Discover the cosmos! Each day a different image or photograph of our fascinating universe is featured, along with a brief explanation written by a professional astronomer.
2016 March 4
Explanation: NGC 134 is probably not the best known spiral galaxy in the constellation Sculptor. Still, the tantalizing island universe is a clearly a telescopic treasure in southern skies. It shares a bright core, clumpy dust lanes, and loosely wrapped spiral arms with spiky foreground stars of the Milky Way and the more diminutive galaxy NGC 131 in this sharp cosmic vista. From a distance of about 60 million light-years, NGC 134 is seen tilted nearly edge-on. It spans some 150,000 light-years, making it even larger than our own Milky Way galaxy. NGC 134's warped disk and faint extensions give the appearance of past gravitational interactions with neighboring galaxies. Like the much closer and brighter Sculptor galaxy NGC 253, tendrils of dust appear to rise from a galactic disk sprinkled with blue star clusters and pinkish star forming regions.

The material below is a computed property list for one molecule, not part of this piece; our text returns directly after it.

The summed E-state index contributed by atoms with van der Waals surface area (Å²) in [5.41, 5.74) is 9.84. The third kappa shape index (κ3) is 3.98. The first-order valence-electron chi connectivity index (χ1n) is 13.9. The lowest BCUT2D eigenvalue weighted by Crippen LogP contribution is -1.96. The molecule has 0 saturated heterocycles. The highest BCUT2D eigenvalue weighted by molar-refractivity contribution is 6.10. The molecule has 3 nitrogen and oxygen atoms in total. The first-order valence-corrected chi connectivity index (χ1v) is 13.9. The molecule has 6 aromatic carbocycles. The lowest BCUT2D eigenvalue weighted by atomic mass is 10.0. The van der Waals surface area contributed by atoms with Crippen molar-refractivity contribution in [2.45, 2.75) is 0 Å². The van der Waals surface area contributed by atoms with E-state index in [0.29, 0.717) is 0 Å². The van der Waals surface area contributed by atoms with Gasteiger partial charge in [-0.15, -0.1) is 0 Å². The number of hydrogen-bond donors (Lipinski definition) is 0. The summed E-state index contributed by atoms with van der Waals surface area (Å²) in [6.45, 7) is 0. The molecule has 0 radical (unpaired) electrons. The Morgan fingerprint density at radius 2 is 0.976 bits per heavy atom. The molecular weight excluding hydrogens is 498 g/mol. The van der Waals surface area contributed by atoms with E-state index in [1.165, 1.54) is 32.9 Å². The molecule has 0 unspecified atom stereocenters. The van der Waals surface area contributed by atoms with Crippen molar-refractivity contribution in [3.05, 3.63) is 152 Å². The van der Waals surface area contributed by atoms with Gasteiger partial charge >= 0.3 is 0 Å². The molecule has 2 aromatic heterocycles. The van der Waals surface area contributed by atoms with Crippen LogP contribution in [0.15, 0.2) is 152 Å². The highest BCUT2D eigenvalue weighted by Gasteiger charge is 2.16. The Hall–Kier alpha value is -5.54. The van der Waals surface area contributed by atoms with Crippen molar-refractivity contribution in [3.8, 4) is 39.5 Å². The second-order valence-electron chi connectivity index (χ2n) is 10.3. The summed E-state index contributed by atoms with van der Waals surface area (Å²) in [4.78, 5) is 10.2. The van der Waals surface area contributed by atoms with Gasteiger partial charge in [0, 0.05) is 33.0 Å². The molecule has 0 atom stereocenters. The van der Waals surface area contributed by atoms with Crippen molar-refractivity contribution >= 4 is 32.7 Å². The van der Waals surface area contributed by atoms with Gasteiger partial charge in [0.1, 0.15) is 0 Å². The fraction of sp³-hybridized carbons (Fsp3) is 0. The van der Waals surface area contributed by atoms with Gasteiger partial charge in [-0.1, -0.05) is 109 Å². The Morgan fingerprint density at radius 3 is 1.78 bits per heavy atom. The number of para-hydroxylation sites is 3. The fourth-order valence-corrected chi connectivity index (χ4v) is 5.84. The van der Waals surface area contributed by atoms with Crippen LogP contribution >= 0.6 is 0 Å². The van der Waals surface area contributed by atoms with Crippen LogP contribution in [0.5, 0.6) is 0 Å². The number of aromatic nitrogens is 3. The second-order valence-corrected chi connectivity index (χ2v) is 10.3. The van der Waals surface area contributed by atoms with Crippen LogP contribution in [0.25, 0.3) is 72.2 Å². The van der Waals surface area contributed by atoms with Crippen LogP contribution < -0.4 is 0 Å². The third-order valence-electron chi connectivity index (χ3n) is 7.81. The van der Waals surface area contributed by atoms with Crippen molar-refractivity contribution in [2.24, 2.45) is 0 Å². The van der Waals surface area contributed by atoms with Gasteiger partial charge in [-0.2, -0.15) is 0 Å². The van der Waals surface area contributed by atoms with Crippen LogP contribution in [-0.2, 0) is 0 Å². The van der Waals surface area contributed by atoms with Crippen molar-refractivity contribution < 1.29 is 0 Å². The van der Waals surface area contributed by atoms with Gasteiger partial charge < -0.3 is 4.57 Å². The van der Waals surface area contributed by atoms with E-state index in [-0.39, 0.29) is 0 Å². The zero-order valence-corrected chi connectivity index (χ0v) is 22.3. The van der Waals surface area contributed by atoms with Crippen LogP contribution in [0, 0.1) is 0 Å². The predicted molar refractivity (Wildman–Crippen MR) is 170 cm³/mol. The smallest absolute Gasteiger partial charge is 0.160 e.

Authors & editors:
Jerry Bonnell (UMCP)
NASA Official: Phillip Newman Specific rights apply.
A service of: ASD at NASA / GSFC
& Michigan Tech. U.